200,000 were Protestants and 600,000 Eastern Orthodox. The Protestant dissidents were still
free to practice their religion, although their schools were shut down. All dissidents
could own property, but Poland increasingly reduced their civic rights after a period
of considerable religious and political freedoms. They were allowed to serve in the army and
vote in elections, but were barred from public offices and the Polish Parliament the Sejm,
and during the 1760s their importance became out of proportion compared to their numbers.
Frederick exploited this conflict as means to keep Poland weak and divided.Empress Catherine
II of Russia was staunchly opposed to Prussia. At the same time Frederick opposed Russia,
whose troops had been allowed to freely cross the Polish–Lithuanian Commonwealth during
the Seven Years’ War of 1756–63. Despite their personal hostility, Frederick and Catherine
signed a defensive alliance in 1764 that guaranteed Prussian control of Silesia in return for
Prussian support for Russia against Austria or the Ottoman Empire. Catherine’s candidate
for the Polish throne, Stanisław August Poniatowski, was then elected King of Poland in September
of that year, and she controlled Polish politics. Frederick became concerned, however, after
Russia gained significant influence over Poland in the Repnin Sejm of 1767, a position which
also threatened Austria and the Ottoman Turks. In the ensuing Russo-Turkish War (1768–74),
Frederick supported Catherine with a subsidy of 300,000 rubles, albeit with reluctance
as he did not want Russia to become even stronger through acquisitions of Ottoman territory.
The Prussian king achieved a rapprochement with Emperor Joseph and the Austrian chancellor
Kaunitz. After Russia occupied the Danubian Principalities
in 1769–70, Frederick’s representative in Saint Petersburg, his brother Prince Henry,
convinced Frederick and Maria Theresa that the balance of power would be maintained by
a tripartite division of the Polish–Lithuanian Commonwealth instead of Russia taking land
from the Ottomans. They agreed to the First Partition of Poland in 1772, which took place
without a war. Frederick claimed most of the Polish province of Royal Prussia. Prussia
annexed 20,000 square miles (52,000 km2) and 600,000 inhabitants, the least of the partitioning
powers. However, Prussia’s Polish territory was also the best-developed economically.
The newly created province of West Prussia connected East Prussia and Farther Pomerania
and granted Prussia control of the mouth of the Vistula River. Frederick also invited
German immigrants to the province, hoping they would displace the Poles. Maria Theresa
had only reluctantly agreed to the partition, to which Frederick sarcastically commented,
“she cries, but she takes”.Frederick himself tried further propaganda to justify the Partition,
portraying the acquired provinces as underdeveloped and improved by Prussian rule. According to
Karin Friedrich these claims were accepted for a long time in German historiography and
sometimes still reflected in modern works. Frederick did not justify his conquests on
an ethnic basis, however, unlike later nationalist, 19th-century German historians. Dismissive
of contemporary German culture, Frederick instead pursued an imperialist policy, acting
on the security interests of his state. Frederick II settled 300,000 colonists in territories
he had conquered, and enforced Germanization.After the first partition Frederick engaged in plunder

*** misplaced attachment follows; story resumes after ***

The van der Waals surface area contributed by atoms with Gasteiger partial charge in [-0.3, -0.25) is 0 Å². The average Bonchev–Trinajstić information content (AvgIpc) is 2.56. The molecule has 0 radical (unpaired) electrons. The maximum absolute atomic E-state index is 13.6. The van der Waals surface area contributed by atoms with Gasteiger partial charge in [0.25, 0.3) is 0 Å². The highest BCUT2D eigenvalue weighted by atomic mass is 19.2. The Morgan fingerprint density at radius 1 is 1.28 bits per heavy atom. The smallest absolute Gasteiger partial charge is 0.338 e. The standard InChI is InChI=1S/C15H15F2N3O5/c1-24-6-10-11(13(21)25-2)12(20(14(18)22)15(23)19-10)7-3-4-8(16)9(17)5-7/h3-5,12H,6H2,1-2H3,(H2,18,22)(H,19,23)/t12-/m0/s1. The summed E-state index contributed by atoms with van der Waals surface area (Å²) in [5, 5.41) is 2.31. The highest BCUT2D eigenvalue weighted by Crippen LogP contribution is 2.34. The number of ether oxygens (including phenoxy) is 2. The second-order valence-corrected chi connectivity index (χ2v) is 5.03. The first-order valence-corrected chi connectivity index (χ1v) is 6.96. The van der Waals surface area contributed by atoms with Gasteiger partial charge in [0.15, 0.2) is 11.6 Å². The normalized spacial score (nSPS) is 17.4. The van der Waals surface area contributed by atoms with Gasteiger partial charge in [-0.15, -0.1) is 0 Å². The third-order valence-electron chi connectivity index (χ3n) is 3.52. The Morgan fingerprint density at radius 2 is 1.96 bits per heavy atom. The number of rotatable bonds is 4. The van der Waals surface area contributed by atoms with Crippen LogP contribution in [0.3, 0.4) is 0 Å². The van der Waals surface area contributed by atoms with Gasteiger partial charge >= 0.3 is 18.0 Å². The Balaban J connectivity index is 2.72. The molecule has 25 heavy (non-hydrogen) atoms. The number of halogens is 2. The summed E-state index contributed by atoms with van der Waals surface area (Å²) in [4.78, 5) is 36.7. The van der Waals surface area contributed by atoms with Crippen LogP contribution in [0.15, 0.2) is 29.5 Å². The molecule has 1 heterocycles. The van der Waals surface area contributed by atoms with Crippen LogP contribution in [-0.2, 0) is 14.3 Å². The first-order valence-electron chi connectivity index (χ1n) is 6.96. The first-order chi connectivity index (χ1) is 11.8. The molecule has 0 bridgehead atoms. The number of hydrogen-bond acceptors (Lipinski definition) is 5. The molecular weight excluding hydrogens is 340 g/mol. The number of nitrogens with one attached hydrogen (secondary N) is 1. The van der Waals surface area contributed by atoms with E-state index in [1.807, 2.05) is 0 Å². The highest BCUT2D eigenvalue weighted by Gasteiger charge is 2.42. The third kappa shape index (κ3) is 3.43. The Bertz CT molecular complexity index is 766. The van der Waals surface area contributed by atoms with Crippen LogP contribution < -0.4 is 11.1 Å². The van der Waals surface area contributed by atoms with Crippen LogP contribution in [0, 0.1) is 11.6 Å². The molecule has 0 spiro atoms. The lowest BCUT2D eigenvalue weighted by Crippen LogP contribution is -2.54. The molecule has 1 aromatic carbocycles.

of Polish property, confiscating Polish estates and monasteries to support German colonization,
and in 1786 he ordered forced buy-outs of Polish holdings. The new strict tax system
and bureaucracy was particularly disliked among the Polish population, as was the compulsory
military service in the army, which didn’t exist previously in Poland. Frederick abolished
the gentry’s freedom from taxation and restricted its power. Royal estates formerly belonging
to the Polish Crown were redistributed to German landowners, reinforcing Germanization.
Both Protestant and Roman Catholic teachers (mostly Jesuits) taught in West Prussia, and
teachers and administrators were encouraged to be able to speak both German and Polish.
Economic exploitation of Poland, especially by Prussia and Austria, followed the territorial
seizures. Frederick looked upon many of his new Polish
citizens with scorn, but carefully concealed that scorn when actually dealing with them.
Frederick’s long-term goal was to remove all Polish people from his territories, both peasants
and nobility. He sought to expel the nobles through an oppressive tax system and the peasantry
by eradicating the Polish national character of the rural population by mixing them with
Germans invited in their thousands by promises of free land. By such means, Frederick boasted
he would “gradually…get rid of all Poles”.Frederick wrote that Poland had “the worst government
in Europe with the exception of Turkey”. After a prolonged visit to West Prussia in 1773,
Frederick informed Voltaire of his findings and accomplishments: “I have abolished serfdom,
reformed the savage laws, opened a canal which joins up all the main rivers; I have rebuilt
those villages razed to the ground after the plague in 1709. I have drained the marshes
and established a police force where none existed. … [I]t is not reasonable that the
country which produced Copernicus should be allowed to moulder in the barbarism that results
from tyranny. Those hitherto in power have destroyed the schools, thinking that the uneducated
people are easily oppressed. These provinces cannot be compared with any European country—the
only parallel would be Canada.” Howver in a letter to his favorite brother, Prince Henry,